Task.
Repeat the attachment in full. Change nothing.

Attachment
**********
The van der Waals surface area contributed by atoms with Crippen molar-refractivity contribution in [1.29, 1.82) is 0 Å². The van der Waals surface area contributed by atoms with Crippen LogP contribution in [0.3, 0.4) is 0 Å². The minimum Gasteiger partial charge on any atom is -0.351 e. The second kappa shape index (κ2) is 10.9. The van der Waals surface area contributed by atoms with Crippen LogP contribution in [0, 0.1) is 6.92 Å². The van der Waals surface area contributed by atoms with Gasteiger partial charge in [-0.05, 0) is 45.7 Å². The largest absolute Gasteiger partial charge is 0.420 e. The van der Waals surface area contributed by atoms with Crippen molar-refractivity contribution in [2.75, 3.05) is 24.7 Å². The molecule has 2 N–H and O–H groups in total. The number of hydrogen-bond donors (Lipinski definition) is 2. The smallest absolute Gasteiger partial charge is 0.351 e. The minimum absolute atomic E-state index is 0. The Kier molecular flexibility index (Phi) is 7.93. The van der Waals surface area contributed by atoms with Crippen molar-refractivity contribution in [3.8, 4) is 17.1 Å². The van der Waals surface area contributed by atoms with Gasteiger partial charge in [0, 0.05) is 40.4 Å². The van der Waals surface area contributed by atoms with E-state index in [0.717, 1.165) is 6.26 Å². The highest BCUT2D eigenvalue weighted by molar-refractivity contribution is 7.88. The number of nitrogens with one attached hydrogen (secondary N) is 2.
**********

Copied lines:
The van der Waals surface area contributed by atoms with Crippen molar-refractivity contribution in [1.29, 1.82) is 0 Å². The van der Waals surface area contributed by atoms with Crippen LogP contribution in [0.3, 0.4) is 0 Å². The minimum Gasteiger partial charge on any atom is -0.351 e. The second kappa shape index (κ2) is 10.9. The van der Waals surface area contributed by atoms with Crippen LogP contribution in [0, 0.1) is 6.92 Å². The van der Waals surface area contributed by atoms with Gasteiger partial charge in [-0.05, 0) is 45.7 Å². The largest absolute Gasteiger partial charge is 0.420 e. The van der Waals surface area contributed by atoms with Crippen molar-refractivity contribution in [2.75, 3.05) is 24.7 Å². The molecule has 2 N–H and O–H groups in total. The number of hydrogen-bond donors (Lipinski definition) is 2. The smallest absolute Gasteiger partial charge is 0.351 e. The minimum absolute atomic E-state index is 0. The Kier molecular flexibility index (Phi) is 7.93. The van der Waals surface area contributed by atoms with Crippen molar-refractivity contribution in [3.8, 4) is 17.1 Å². The van der Waals surface area contributed by atoms with Gasteiger partial charge in [0, 0.05) is 40.4 Å². The van der Waals surface area contributed by atoms with E-state index in [0.717, 1.165) is 6.26 Å². The highest BCUT2D eigenvalue weighted by molar-refractivity contribution is 7.88. The number of nitrogens with one attached hydrogen (secondary N) is 2.